What's the Difference Between Modem and Router Functions?

By: Jesslyn Shields  | 
Years ago, setting up home internet required a modem and a separate router. Nowadays, there are multiple modem-router combos on the market. alxpin / Getty Images

If you're reading this online — and how else could you be reading it? — you're very likely relying on two essential but easily confused devices: the modem and the router. Without them, most people's internet access wouldn't be possible.

But their particular functions aren't identical, which leads many to wonder about the difference between modem and router functionality.


In order for that sweet WiFi to flow unobstructed into and throughout your home, both the modem and the router must be working. Sometimes they can be combined into one box, but even so, it's still two different technologies working inside of a single housing.

What Is a Modem?

The modem is the device that brings the internet into your home by sending and receiving data. It's essentially a box with two ports: a port that connects it to the internet, and the port that connects it to either a computer or a router (the latter will usually fit an ethernet cable).

In the simplest terms, a modem connects a digital device to the internet, acting as a kind of hub between the internet signal coming through the cable, fiber line or phone line, and your computer or smart devices.


If you look at your internet bill, you might find you're paying a fee every month to rent a modem from your internet service provider (ISP). However, you can usually save a little money and buy your own modem for the price of less than a year of your rental.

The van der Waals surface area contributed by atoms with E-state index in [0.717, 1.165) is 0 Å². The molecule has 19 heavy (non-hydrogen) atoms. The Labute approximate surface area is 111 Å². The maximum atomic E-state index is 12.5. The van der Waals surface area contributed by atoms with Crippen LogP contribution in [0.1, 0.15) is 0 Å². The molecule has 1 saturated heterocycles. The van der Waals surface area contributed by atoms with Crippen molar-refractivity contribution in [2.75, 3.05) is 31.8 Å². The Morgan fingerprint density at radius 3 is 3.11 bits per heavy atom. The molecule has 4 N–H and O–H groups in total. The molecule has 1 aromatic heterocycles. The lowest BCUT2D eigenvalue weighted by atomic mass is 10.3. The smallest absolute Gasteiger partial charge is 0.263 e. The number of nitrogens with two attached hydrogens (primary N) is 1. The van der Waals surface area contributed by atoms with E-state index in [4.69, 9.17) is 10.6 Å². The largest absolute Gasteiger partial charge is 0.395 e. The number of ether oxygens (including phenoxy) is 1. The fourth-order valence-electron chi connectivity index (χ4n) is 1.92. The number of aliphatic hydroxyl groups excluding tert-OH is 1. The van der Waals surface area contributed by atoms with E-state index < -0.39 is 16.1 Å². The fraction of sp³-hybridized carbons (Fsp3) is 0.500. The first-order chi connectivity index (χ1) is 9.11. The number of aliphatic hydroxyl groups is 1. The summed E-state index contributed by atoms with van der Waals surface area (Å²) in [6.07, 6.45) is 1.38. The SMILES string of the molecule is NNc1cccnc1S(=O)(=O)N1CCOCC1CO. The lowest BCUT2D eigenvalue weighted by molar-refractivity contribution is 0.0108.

Modems: A Brief History

In the very early days of the internet the best and only option for the average person's internet connection was through analog phone lines. Multiple devices on a home network were hardly more than a distant dream, and wireless devices usually referred to large, clunky radios.

To get through to your internet service provider, you connected your modem to an old fashioned phone line, which was designed to transmit analog signals. This was fine for voices, but computers don't have voices (or they didn't back then, anyway), they have binary code, and so a transformation was needed.


The earliest modems had to modulate and demodulate electrical signals — that's actually where the word comes from, by shortening and combining "modulate" and "demodulate."

Things have come a long way since then. Now, pretty much everything is faster, stronger, better and fully digital. There are also more options for modern modems.


What Is DSL?

One of the first improvements on the modem technology of old was DSL, which stands for digital subscriber line. A DSL modem requires the same analog phone lines that used to be standard for telephones but utilizes a different part of the spectrum of the signal.

This innovation allowed digital signals to be used, which greatly improved the speed and reliability of people's internet connection.